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, 31 (9), 2090-7

Obesity-induced Oocyte Mitochondrial Defects Are Partially Prevented and Rescued by Supplementation With Co-Enzyme Q10 in a Mouse Model

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Obesity-induced Oocyte Mitochondrial Defects Are Partially Prevented and Rescued by Supplementation With Co-Enzyme Q10 in a Mouse Model

C E Boots et al. Hum Reprod.

Abstract

Study question: Does supplementation with co-enzyme Q10 (CoQ10) improve the oocyte mitochondrial abnormalities associated with obesity in mice?

Summary answer: In an obese mouse model, CoQ10 improves the mitochondrial function of oocytes.

What is known already: Obesity impairs oocyte quality. Oocytes from mice fed a high-fat/high-sugar (HF/HS) diet have abnormalities in mitochondrial distribution and function and in meiotic progression.

Study design, size, duration: Mice were randomly assigned to a normal, chow diet or an isocaloric HF/HS diet for 12 weeks. After 6 weeks on the diet, half of the mice receiving a normal diet and half of the mice receiving a HF/HS diet were randomly assigned to receive CoQ10 supplementation injections for the remaining 6 weeks.

Participants/materials, setting, methods: Dietary intervention was initiated on C57Bl6 female mice at 4 weeks of age, CoQ10 versus vehicle injections were assigned at 10 weeks, and assays were conducted at 16 weeks of age. Mice were super-ovulated, and oocytes were collected and stained to assess mitochondrial distribution, quantify reactive oxygen species (ROS), assess meiotic spindle formation, and measure metabolites. In vitro fertilization was performed, and blastocyst embryos were transferred into control mice. Oocyte number, fertilization rate, blastulation rate and implantation rate were compared between the four cohorts. Bivariate statistics were performed appropriately.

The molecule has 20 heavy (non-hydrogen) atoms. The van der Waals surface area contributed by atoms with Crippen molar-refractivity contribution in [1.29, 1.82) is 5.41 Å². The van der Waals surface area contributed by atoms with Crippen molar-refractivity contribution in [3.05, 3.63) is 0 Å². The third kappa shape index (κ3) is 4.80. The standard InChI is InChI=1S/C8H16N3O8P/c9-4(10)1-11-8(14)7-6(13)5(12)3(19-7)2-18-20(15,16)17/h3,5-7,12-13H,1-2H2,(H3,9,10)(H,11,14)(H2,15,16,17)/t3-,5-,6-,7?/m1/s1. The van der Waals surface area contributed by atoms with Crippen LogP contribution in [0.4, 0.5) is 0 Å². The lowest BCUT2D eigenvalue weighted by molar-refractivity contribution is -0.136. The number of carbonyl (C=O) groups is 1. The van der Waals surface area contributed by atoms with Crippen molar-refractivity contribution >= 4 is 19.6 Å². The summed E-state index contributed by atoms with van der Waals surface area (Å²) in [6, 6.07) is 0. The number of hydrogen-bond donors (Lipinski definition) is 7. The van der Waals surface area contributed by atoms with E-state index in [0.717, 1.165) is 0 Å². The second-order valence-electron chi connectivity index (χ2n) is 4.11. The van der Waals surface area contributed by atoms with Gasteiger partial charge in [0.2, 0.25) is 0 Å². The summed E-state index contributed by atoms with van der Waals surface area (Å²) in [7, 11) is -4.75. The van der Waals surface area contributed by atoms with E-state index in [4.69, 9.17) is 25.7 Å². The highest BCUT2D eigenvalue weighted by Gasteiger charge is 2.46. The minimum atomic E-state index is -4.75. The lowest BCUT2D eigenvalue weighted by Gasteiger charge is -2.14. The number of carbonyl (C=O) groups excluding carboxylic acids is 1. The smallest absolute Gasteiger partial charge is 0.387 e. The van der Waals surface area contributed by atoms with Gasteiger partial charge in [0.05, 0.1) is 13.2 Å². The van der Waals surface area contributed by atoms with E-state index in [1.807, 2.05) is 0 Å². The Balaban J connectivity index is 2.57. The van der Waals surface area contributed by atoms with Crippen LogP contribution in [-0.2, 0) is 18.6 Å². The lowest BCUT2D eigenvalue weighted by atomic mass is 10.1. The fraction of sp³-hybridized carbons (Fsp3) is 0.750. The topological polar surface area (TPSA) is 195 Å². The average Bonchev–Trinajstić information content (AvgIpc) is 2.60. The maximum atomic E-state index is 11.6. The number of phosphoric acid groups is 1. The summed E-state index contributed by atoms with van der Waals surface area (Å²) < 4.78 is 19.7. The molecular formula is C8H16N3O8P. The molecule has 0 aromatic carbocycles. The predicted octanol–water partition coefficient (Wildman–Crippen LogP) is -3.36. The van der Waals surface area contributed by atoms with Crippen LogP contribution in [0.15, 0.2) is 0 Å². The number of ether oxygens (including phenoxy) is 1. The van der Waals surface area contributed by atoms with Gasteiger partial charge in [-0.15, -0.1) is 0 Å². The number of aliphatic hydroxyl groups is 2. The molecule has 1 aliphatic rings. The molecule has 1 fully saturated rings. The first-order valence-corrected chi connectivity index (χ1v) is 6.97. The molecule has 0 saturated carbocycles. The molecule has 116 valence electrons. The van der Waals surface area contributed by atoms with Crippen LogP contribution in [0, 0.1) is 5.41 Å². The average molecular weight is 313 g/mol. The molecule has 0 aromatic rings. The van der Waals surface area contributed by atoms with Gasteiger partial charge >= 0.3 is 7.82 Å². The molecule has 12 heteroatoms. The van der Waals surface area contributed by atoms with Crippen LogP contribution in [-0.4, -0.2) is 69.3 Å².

Main results and the role of chance: HF/HS mice weighed significantly more than normal diet mice (29 versus 22 g, P< 0.001). CoQ10 supplementation did not influence weight. Levels of ATP, citrate, and phosphocreatine were lower and ROS levels were higher in HF/HS mice than in controls (P< 0.001). CoQ10 supplementation significantly increased the levels of metabolites and decreased ROS levels in oocytes from normal diet mice but not in oocytes from HF/HS mice. However, CoQ10 completely prevented the mitochondrial distribution abnormalities observed in the HF/HS mice. Overall, CoQ10 supplementation significantly increased the percentage of normal spindle and chromosome alignment (92.3 versus 80.2%, P= 0.039). In the sub-analysis by diet, the difference did not reach statistical significance. When undergoing IVF, there were no statistically significant differences in the number of mature oocytes, the fertilization rate, blastocyst formation rates, implantation rates, resorption rates or litter size between HF/HS mice receiving CoQ10 or vehicle injections.

Limitations, reasons for caution: Experiments were limited to one species and strain of mice. The majority of experiments were performed after ovulation induction, which may not represent natural cycle fertility.

Wider implications of the findings: Improvement in oocyte mitochondrial distribution and function of normal, chow-fed mice and HF/HS-fed mice demonstrates the importance of CoQ10 and the efficiency of the mitochondrial respiratory chain in oocyte competence. Clinical studies are now needed to evaluate the therapeutic potential of CoQ10 in women's reproductive health.